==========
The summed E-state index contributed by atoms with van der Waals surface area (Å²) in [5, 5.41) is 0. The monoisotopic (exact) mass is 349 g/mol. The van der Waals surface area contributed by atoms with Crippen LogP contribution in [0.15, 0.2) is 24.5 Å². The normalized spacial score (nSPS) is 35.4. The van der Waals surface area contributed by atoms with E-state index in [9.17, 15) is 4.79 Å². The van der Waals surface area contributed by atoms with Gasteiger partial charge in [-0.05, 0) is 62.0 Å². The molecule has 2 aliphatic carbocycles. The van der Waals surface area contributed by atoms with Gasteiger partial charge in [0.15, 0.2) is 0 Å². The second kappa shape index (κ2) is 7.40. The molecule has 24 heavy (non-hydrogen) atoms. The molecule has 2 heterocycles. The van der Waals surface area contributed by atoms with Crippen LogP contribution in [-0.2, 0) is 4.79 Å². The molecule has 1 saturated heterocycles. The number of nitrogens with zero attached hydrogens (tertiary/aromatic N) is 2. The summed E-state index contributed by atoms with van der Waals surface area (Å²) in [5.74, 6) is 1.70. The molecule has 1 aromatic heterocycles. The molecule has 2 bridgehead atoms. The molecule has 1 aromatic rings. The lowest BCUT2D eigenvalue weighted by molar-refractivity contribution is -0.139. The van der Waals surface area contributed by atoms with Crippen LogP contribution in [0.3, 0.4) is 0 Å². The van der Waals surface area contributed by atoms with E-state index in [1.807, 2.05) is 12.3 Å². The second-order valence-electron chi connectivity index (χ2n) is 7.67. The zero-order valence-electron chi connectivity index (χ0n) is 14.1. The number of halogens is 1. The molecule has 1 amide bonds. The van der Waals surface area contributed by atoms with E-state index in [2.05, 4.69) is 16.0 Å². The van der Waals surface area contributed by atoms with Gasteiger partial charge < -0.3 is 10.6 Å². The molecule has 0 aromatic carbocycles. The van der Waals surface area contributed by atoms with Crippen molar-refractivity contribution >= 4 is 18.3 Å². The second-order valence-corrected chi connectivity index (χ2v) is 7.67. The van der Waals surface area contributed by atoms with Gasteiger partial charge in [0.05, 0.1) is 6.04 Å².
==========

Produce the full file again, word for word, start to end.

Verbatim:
The summed E-state index contributed by atoms with van der Waals surface area (Å²) in [5, 5.41) is 0. The monoisotopic (exact) mass is 349 g/mol. The van der Waals surface area contributed by atoms with Crippen LogP contribution in [0.15, 0.2) is 24.5 Å². The normalized spacial score (nSPS) is 35.4. The van der Waals surface area contributed by atoms with E-state index in [9.17, 15) is 4.79 Å². The van der Waals surface area contributed by atoms with Gasteiger partial charge in [-0.05, 0) is 62.0 Å². The molecule has 2 aliphatic carbocycles. The van der Waals surface area contributed by atoms with Gasteiger partial charge in [0.15, 0.2) is 0 Å². The second kappa shape index (κ2) is 7.40. The molecule has 24 heavy (non-hydrogen) atoms. The molecule has 2 heterocycles. The van der Waals surface area contributed by atoms with Crippen LogP contribution in [-0.2, 0) is 4.79 Å². The molecule has 1 saturated heterocycles. The number of nitrogens with zero attached hydrogens (tertiary/aromatic N) is 2. The summed E-state index contributed by atoms with van der Waals surface area (Å²) in [5.74, 6) is 1.70. The molecule has 1 aromatic heterocycles. The molecule has 2 bridgehead atoms. The molecule has 1 aromatic rings. The lowest BCUT2D eigenvalue weighted by molar-refractivity contribution is -0.139. The van der Waals surface area contributed by atoms with Crippen LogP contribution in [0.3, 0.4) is 0 Å². The van der Waals surface area contributed by atoms with E-state index in [1.807, 2.05) is 12.3 Å². The second-order valence-electron chi connectivity index (χ2n) is 7.67. The zero-order valence-electron chi connectivity index (χ0n) is 14.1. The number of halogens is 1. The molecule has 1 amide bonds. The van der Waals surface area contributed by atoms with E-state index in [2.05, 4.69) is 16.0 Å². The van der Waals surface area contributed by atoms with Gasteiger partial charge < -0.3 is 10.6 Å². The molecule has 0 aromatic carbocycles. The van der Waals surface area contributed by atoms with Crippen molar-refractivity contribution >= 4 is 18.3 Å². The second-order valence-corrected chi connectivity index (χ2v) is 7.67. The van der Waals surface area contributed by atoms with Gasteiger partial charge in [0.05, 0.1) is 6.04 Å².